I always have a nightmare trying to define my influences, because I think most artists of all stripes are influenced in one way or another by practically all the art they encounter, whether that influence is positive (I admire the way so-and-so's done that; I wonder if I could do something different?) or negative (that didn't work for me; I'll do things differently in my own work). To give one example from the former category, though, whenever I read anything written by Oscar Wilde I'm always struck by the distinct quality of his voice; both very much 'of his time' and yet so accessibly human as to transcend the barriers of time, and it's something I try to achieve (in my own small way of course - who would dare to compare themselves to dear Oscar?) with my own writing; to create characters who are Victorian but human. That takes us neatly back to the idea of stereotyping again, doesn't it?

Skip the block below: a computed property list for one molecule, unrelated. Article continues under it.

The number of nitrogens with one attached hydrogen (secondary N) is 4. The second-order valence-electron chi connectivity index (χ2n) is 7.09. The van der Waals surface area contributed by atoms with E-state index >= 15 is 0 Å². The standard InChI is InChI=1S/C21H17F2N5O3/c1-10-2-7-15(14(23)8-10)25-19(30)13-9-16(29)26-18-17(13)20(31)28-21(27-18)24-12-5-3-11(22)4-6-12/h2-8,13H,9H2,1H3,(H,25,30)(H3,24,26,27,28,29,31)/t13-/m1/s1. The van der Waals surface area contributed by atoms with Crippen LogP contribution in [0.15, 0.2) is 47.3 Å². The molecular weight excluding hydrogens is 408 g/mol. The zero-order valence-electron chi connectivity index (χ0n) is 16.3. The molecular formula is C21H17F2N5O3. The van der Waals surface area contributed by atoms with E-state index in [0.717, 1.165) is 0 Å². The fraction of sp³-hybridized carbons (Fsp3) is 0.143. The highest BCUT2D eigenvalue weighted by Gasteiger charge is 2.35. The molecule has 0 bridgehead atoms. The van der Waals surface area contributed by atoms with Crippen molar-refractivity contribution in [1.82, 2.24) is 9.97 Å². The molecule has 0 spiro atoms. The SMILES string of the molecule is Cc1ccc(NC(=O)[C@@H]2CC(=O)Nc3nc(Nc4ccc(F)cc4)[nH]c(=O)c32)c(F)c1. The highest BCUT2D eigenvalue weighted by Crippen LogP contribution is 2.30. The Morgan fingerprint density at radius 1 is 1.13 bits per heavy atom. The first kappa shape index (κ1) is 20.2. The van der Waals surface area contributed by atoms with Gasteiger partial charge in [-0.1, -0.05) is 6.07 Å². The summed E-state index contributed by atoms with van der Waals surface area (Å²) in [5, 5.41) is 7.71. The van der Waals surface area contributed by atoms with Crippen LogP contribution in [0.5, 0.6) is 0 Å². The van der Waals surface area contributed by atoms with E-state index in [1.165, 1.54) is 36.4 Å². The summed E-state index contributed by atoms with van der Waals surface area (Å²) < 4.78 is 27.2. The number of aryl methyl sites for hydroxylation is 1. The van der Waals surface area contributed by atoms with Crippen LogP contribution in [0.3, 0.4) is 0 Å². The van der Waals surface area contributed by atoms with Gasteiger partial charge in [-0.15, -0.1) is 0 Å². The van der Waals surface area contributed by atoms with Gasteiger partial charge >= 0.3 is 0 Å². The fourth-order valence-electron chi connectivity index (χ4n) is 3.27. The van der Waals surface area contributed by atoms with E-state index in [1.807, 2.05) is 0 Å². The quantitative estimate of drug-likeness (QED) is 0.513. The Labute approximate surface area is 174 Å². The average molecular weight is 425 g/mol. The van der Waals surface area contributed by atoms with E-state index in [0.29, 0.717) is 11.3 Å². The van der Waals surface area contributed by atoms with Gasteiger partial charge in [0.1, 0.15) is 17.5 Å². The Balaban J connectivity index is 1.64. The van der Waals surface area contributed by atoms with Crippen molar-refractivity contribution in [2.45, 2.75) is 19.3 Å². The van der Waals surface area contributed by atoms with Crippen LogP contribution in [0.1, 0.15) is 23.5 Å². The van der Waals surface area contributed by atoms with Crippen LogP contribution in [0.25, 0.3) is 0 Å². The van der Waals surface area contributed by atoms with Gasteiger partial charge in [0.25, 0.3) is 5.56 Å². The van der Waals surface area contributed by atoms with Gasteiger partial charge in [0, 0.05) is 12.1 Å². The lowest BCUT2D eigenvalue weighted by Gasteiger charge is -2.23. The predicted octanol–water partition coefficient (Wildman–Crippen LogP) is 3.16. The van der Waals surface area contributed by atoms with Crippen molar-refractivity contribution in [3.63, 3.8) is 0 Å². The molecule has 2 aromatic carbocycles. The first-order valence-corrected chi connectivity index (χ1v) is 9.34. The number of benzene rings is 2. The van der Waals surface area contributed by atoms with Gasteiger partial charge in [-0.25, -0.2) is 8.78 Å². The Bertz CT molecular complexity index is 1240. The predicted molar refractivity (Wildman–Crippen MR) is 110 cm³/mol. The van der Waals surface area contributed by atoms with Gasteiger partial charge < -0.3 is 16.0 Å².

Here comes the inevitable: Do you compose by pen or by keyboard, or what...and why?
When I sit down to write, it's always on my laptop. I just find that things flow better, and it saves me having to transcribe it all again later. However, I carry a pen and my diary-cum-notebook with me at all times to record flashes of inspiration too.
Describe your typical writing day (if such exists).
I check my emails and blog comments and the like when I first switch on my computer; it wakes my brain up and gets me into the flow of composing my thoughts and typing. I write whenever 'the itch' starts up - I tend to write my better stuff in the afternoons, but I don't have a set time for writing, really - and when I'm done for the day I update the little online word meter I use to chart my progress. I'm dreadful with numbers, so having a visual representation of work done and yet to do is useful for me.
Cover the Mirrors was quite an accomplished debut, and I’m sure Trades of the Flesh will be just as polished. Do you have any unpublished novels lurking in desk drawers or under sofas, or are your first and second published novels also your first and second novels?